Of course you never want to actually glue to a painted surface. However, contrary to some of the response here, priming the components before assembly is quite common, for exactly the reason you propose. However, we must distinguish between two types of primer: filler/primer, which has a high solids content and for most folks functions *mostly* as a filler, and what I'll call "plain old primer", which functions primarily as a foundation for paint and doesn't really do much filling.

It is filler/primer that would most often be used before assembly, and then sanded mostly off. You can either mask off the areas where the fin roots will go (or other attachment points) or else just sand off those areas. It's no problem. Normally, for spirals, some type of filler (CWF and Bondo are the two most common) would be applied first, because you'd need a *lot* of filler/primer to fully fill spirals (although that's what some folks do).

This is the method that Chris Michielssen uses, as documented extensively on his blog, which I highly recommend you read (http://modelrocketbuilding.blogspot.com/). It works great. For simpler rockets, lately I lean towards just doing the whole rocket at once, after assembly, but that's not practical for more complex designs (impossible to sand).
 

AtomicStorm

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I guess that’s one way to do it. I just cover the spirals with CFW and sand the whole tube, glue fins with TB2, fillet with Q&T, then apply primer.
I got some of the red bondo stuff and it works ok, just alot of extra sanding. I also got some of the 2 part epoxy clay that tim Milligan recommended but it doesnt stick well to estes tubes at all so I'm left with the thick auto primer.
 
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Antares JS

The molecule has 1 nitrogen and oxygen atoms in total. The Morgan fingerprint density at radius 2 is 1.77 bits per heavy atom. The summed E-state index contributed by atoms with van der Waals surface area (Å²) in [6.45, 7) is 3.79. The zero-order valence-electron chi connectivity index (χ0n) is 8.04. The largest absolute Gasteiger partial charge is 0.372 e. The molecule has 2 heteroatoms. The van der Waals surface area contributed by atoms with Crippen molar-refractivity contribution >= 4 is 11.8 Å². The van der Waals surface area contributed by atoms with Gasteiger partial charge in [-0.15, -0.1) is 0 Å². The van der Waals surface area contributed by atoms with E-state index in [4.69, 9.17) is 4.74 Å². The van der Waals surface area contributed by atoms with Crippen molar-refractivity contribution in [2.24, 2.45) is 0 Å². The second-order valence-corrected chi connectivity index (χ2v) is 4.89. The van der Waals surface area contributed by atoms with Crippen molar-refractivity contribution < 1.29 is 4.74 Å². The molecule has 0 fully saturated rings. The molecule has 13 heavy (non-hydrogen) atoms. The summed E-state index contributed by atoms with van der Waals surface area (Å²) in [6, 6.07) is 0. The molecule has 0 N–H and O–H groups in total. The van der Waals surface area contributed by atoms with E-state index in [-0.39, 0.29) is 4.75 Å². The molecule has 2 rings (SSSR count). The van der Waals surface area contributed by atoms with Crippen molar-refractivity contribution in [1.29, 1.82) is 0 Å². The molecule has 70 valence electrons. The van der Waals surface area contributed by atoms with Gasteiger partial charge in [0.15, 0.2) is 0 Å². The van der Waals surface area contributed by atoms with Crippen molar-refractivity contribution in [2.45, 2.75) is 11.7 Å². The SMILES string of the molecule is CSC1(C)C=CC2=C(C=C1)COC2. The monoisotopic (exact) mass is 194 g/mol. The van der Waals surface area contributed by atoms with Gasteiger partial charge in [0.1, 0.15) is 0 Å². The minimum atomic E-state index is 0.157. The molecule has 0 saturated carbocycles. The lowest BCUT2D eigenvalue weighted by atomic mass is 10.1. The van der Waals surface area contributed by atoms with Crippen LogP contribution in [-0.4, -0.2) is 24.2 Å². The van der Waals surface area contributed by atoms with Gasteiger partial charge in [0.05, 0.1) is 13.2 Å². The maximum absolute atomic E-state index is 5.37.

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Cfw? I got some of the red bondo stuff and it works ok, just alot of extra sanding. I also got some of the 2 part epoxy clay that tim Milligan recommended but it doesnt stick well to estes tubes at all so I'm left with the thick auto primer.
CFW = Carpenter's Wood Filler

Epoxy clay has some uses, mostly for gap filling, but TvM really oversells it. It's too thick to be easily used for spiral filling, and I would never use it for anything structural. It can't seep into material and form a really strong bond like liquid can.
 

neil_w

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Epoxy clay has some uses, mostly for gap filling, but TvM really oversells it. It's too thick to be easily used for spiral filling, and I would never use it for anything structural. It can't seep into material and form a really strong bond like liquid can.
+1000
 

AtomicStorm

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The last few rockets ive built, i sprayed a coat of primer then i put the red bondo filler on top of it. That way, i will hit the primer before i sand to deep into the body tube causing fuzzies. Ive also taped the body tube to the end of my impact drill so i can turn the sanding spirals part of the build into a 3 minute job instead of 30 minute or 1 hour tiring job. Saw a guy on youtube do it like this except he does all of the coats (primer, base, clear) and polishes it with steal wool all while spinning the bt on the drill.